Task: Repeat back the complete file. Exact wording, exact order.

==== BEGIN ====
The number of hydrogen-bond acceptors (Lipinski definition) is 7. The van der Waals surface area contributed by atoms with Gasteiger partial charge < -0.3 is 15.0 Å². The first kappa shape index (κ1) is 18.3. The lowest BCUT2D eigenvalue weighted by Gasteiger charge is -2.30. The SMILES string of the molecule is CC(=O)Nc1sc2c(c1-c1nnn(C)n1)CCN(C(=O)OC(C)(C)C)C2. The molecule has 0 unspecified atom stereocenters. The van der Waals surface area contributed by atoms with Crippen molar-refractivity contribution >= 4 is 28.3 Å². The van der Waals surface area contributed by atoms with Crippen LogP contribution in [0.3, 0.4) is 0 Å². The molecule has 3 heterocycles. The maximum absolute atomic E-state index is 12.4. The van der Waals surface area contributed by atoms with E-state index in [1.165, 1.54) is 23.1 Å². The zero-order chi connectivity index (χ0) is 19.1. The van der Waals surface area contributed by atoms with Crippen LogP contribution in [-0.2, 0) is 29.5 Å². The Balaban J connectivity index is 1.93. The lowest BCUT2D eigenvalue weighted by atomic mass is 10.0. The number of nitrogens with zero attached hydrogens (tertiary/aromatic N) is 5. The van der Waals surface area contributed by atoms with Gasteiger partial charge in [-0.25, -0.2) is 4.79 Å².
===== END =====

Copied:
The number of hydrogen-bond acceptors (Lipinski definition) is 7. The van der Waals surface area contributed by atoms with Gasteiger partial charge < -0.3 is 15.0 Å². The first kappa shape index (κ1) is 18.3. The lowest BCUT2D eigenvalue weighted by Gasteiger charge is -2.30. The SMILES string of the molecule is CC(=O)Nc1sc2c(c1-c1nnn(C)n1)CCN(C(=O)OC(C)(C)C)C2. The molecule has 0 unspecified atom stereocenters. The van der Waals surface area contributed by atoms with Crippen molar-refractivity contribution >= 4 is 28.3 Å². The van der Waals surface area contributed by atoms with Crippen LogP contribution in [0.3, 0.4) is 0 Å². The molecule has 3 heterocycles. The maximum absolute atomic E-state index is 12.4. The van der Waals surface area contributed by atoms with E-state index in [1.165, 1.54) is 23.1 Å². The zero-order chi connectivity index (χ0) is 19.1. The van der Waals surface area contributed by atoms with Crippen LogP contribution in [-0.2, 0) is 29.5 Å². The Balaban J connectivity index is 1.93. The lowest BCUT2D eigenvalue weighted by atomic mass is 10.0. The number of nitrogens with zero attached hydrogens (tertiary/aromatic N) is 5. The van der Waals surface area contributed by atoms with Gasteiger partial charge in [-0.25, -0.2) is 4.79 Å².